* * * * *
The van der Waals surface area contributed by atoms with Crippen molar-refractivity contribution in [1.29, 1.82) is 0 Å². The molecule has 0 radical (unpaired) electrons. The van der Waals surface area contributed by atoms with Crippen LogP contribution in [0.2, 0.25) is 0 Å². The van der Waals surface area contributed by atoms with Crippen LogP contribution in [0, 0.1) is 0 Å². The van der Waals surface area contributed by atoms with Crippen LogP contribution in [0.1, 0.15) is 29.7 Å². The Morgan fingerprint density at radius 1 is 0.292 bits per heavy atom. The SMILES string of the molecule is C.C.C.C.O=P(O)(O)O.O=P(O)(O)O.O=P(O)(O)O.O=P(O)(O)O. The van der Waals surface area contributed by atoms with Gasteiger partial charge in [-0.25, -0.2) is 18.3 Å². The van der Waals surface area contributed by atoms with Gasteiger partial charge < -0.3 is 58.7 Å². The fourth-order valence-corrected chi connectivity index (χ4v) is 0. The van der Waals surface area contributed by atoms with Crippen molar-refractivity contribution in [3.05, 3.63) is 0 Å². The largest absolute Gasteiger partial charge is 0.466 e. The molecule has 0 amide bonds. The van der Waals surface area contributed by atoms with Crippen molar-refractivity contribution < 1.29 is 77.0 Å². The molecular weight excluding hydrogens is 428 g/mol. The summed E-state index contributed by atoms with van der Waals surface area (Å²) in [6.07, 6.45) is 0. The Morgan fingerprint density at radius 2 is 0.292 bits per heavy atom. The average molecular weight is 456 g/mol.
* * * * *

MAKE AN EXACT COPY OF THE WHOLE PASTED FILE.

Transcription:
The van der Waals surface area contributed by atoms with Crippen molar-refractivity contribution in [1.29, 1.82) is 0 Å². The molecule has 0 radical (unpaired) electrons. The van der Waals surface area contributed by atoms with Crippen LogP contribution in [0.2, 0.25) is 0 Å². The van der Waals surface area contributed by atoms with Crippen LogP contribution in [0, 0.1) is 0 Å². The van der Waals surface area contributed by atoms with Crippen LogP contribution in [0.1, 0.15) is 29.7 Å². The Morgan fingerprint density at radius 1 is 0.292 bits per heavy atom. The SMILES string of the molecule is C.C.C.C.O=P(O)(O)O.O=P(O)(O)O.O=P(O)(O)O.O=P(O)(O)O. The van der Waals surface area contributed by atoms with Gasteiger partial charge in [-0.25, -0.2) is 18.3 Å². The van der Waals surface area contributed by atoms with Gasteiger partial charge < -0.3 is 58.7 Å². The fourth-order valence-corrected chi connectivity index (χ4v) is 0. The van der Waals surface area contributed by atoms with Crippen molar-refractivity contribution in [3.05, 3.63) is 0 Å². The largest absolute Gasteiger partial charge is 0.466 e. The molecule has 0 amide bonds. The van der Waals surface area contributed by atoms with Crippen molar-refractivity contribution < 1.29 is 77.0 Å². The molecular weight excluding hydrogens is 428 g/mol. The summed E-state index contributed by atoms with van der Waals surface area (Å²) in [6.07, 6.45) is 0. The Morgan fingerprint density at radius 2 is 0.292 bits per heavy atom. The average molecular weight is 456 g/mol.